Originally published in the Tufts Graduate School of Arts and Sciences Newsletter November 2014
Some scientists work in sterile labs, others travel to remote and inhospitable regions, and starting from the summer of 2014 Biology doctoral student Charles van Rees’ summers will be spent in O`ahu, Hawai’i (sometimes spelled “Oahu, Hawaii”). As a Fellow with the Water Diplomacy IGERT (Integrative Graduate Education and Research Traineeship), Charles studies the intersections of science, society, wildlife, and politics with respect to water networks –freshwater, in particular. “Fresh water is one of the big ways humans interact with ecosystems,” Charles says, “and with water use it is hard to quantify and see how we are affecting wildlife populations.”
Behavioral ecology and conservation biology are Charles’ academic passions – in fact, it was the research of his faculty advisor, Dr. Michael Reed, in these fields that sparked his interest in Tufts, and it was Dr. Reed who introduced Charles to the Water Diplomacy IGERT. His research into the movement behaviors of the endangered Gallinule bird is a natural fit, and gives him an opportunity to further explore the issues surrounding wildlife preservation and water use as they play out in the wetland ecosystems of O`ahu. Plus, Charles says, “You don't have to twist my arm to go to Honolulu a few times a year.”
He has pursued this project since 2012, and flew for the first time to Hawai’i last summer to begin research in earnest. The Gallinule bird used to flourish on the islands, but Charles explains “due to rapid urbanization and water use many of these wetlands have been lost; additionally, new predators like cats have been introduced to the environment, which resulted in the near extinction of the bird in the 50s and 60s.” Now extinct on all but two islands, less than one thousand of these birds are alive worldwide.
The birds are very sparsely dispersed on the island, with substantial habitat fragmentation. This is the foundation of Charles’ research: the question of whether these habitat fragments interact – so the entire Gallinule population on O`ahu might be considered as a whole – or if these fragments act as isolated sub-populations – which would make the bird much more sensitive to climactic or man-made crises. An accurate understanding of the birds’ full migration patterns is critical, particularly given a recent observation by another Tufts graduate student that a Gallinule had flown from O`ahu’s north shore to the south shore. This contradicts the accepted idea that these sub-populations did not interact at all, and necessitates this new research.
Now, Charles works to determine the extent of the birds’ movement, and where that movement occurs. Logistically, manual banding of the birds and continuous surveying is the only way to track the birds effectively. Because he cannot be on O`ahu throughout the entire year, Charles has enlisted support from the people of O`ahu: “We began a citizen science approach, and started a volunteer network called Ike na Manu, to get the public involved. It’s whoever wants to go and survey these wetlands, and if you see birds or if you don’t see birds just let us know. We also ask them to let us know if they see a particular bird wearing a colored band, which are specifically coded for each bird so we would know where that bird had been and where it is now.”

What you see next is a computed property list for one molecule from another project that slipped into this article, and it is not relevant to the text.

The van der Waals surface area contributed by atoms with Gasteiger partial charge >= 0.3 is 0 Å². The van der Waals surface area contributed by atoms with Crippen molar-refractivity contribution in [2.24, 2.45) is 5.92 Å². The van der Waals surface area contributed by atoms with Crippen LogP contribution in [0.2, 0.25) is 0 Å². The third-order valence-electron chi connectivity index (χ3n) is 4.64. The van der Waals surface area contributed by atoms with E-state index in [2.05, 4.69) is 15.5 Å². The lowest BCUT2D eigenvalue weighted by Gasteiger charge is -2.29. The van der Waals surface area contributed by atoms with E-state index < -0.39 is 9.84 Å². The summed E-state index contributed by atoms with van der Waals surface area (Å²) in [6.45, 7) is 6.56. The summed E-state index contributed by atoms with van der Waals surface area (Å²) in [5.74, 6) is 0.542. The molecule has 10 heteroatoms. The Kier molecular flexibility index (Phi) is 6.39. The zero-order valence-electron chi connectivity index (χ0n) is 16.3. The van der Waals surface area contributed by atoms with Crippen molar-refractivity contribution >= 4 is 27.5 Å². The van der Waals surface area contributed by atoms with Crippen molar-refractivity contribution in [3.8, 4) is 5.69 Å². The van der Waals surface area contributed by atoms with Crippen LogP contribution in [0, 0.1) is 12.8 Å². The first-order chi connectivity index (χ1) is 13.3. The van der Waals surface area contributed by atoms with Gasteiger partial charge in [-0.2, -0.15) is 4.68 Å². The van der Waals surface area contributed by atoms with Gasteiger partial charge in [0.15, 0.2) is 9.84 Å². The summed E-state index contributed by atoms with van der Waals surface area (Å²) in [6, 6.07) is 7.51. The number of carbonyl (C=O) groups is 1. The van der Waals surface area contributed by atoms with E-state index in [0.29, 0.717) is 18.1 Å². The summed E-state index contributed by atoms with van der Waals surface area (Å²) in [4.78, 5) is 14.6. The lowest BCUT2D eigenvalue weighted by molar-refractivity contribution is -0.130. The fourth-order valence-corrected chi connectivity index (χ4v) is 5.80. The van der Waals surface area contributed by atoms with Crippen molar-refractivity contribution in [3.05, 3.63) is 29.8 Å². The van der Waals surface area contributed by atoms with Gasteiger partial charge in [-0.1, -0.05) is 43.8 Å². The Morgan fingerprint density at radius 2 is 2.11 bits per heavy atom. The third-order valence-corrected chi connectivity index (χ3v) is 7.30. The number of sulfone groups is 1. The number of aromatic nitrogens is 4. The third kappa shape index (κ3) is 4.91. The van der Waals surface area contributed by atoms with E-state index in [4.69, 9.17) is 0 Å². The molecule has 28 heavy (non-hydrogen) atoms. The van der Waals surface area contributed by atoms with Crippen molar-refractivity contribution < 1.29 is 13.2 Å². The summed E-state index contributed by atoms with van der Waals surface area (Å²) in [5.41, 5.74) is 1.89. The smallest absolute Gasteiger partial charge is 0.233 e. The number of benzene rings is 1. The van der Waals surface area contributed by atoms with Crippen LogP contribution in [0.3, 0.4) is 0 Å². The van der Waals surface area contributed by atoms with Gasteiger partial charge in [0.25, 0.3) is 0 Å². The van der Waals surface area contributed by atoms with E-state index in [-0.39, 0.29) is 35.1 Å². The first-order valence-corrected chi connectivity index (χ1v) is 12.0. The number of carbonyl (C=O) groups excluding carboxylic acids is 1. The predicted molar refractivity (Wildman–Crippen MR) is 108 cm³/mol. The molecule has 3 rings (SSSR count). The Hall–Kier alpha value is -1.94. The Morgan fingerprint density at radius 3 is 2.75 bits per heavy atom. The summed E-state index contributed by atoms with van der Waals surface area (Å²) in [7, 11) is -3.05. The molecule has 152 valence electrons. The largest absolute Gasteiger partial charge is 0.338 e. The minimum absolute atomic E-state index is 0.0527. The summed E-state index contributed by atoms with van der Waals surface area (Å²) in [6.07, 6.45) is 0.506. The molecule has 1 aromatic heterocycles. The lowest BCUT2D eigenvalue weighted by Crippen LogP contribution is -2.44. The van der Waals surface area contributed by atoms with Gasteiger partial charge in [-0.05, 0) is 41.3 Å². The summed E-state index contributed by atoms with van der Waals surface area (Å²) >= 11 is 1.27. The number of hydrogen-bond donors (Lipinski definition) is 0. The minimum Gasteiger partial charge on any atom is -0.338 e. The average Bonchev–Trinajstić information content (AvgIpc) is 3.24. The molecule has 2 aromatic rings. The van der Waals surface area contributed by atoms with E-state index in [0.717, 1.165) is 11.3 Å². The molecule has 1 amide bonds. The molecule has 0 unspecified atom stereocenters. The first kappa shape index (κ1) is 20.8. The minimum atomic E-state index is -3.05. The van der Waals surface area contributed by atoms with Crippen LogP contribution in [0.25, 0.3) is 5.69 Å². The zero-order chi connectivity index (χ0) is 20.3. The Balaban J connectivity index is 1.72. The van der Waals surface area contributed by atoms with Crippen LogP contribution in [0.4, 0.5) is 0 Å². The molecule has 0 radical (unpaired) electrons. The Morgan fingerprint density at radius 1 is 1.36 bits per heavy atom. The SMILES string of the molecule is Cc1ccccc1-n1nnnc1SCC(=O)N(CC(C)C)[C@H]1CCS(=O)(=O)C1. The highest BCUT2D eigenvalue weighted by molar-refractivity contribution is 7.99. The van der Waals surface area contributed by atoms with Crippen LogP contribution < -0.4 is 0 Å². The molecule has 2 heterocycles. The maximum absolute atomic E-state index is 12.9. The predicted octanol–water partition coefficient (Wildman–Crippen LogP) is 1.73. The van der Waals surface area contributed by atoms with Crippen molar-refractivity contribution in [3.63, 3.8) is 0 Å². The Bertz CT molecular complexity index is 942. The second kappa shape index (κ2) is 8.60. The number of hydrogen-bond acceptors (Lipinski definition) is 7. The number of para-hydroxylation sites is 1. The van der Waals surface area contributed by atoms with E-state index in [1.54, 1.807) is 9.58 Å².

Meanwhile in Medford, he continues work with O`ahu wetlands through work that addresses the viability of artificial wetlands as a solution to impending water management issues on the island and this species’ endangered status. He says, “Wetlands are sometimes called the ‘kidneys’ of the land, filtering freshwater and recharging groundwater, so they are seen as an essential part of this process. Artificial wetlands are often used to provide these functions where they are lacking, so I am seeing if this would work to fix the water problems on O`ahu while helping this endangered species.”
Due to the sensitivity of land use in Hawai’i this type of solution has not been examined in depth before, and Charles points to the interdisciplinary focus of the Water Diplomacy program as essential to the process of coming up with a solution that is beneficial to all involved. These are the types of issues he hopes to pursue in the future, as well. He is interested in international conservation in the nonprofit sector, and hopes to enrich his specialization in biology by embracing an interdisciplinary approach.
He sees this type of work as “much more difficult than working domestically, because other countries are much more on the front lines of conservation, because their biodiversity issues are compounded by the needs of economic development, and we have to figure out how to integrate those two things.” He hopes to make a difference as a trained biologist with all the theory and rigor of hard academic training who can also communicate with politicians and decision-makers. For now, he will continue his work in Hawai’i – investigating the Gallinule species and inspiring citizen action.